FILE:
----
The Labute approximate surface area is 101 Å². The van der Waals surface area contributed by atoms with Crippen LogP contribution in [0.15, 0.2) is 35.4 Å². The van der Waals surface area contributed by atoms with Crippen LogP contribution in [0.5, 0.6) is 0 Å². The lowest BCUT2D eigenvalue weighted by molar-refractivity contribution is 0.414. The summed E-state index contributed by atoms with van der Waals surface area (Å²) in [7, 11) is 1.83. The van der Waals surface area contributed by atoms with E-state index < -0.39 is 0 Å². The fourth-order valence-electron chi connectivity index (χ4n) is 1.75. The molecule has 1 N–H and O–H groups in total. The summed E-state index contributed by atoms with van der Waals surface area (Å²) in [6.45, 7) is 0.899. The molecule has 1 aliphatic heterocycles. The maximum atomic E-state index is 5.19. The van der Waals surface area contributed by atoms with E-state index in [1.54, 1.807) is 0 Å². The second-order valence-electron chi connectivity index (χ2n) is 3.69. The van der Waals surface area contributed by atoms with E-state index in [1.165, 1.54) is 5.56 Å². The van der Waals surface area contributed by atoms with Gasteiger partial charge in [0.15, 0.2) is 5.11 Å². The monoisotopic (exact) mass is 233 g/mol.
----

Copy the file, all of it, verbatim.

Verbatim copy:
The Labute approximate surface area is 101 Å². The van der Waals surface area contributed by atoms with Crippen LogP contribution in [0.15, 0.2) is 35.4 Å². The van der Waals surface area contributed by atoms with Crippen LogP contribution in [0.5, 0.6) is 0 Å². The lowest BCUT2D eigenvalue weighted by molar-refractivity contribution is 0.414. The summed E-state index contributed by atoms with van der Waals surface area (Å²) in [7, 11) is 1.83. The van der Waals surface area contributed by atoms with E-state index < -0.39 is 0 Å². The fourth-order valence-electron chi connectivity index (χ4n) is 1.75. The molecule has 1 N–H and O–H groups in total. The summed E-state index contributed by atoms with van der Waals surface area (Å²) in [6.45, 7) is 0.899. The molecule has 1 aliphatic heterocycles. The maximum atomic E-state index is 5.19. The van der Waals surface area contributed by atoms with E-state index in [1.54, 1.807) is 0 Å². The second-order valence-electron chi connectivity index (χ2n) is 3.69. The van der Waals surface area contributed by atoms with E-state index in [1.165, 1.54) is 5.56 Å². The van der Waals surface area contributed by atoms with Gasteiger partial charge in [0.15, 0.2) is 5.11 Å². The monoisotopic (exact) mass is 233 g/mol.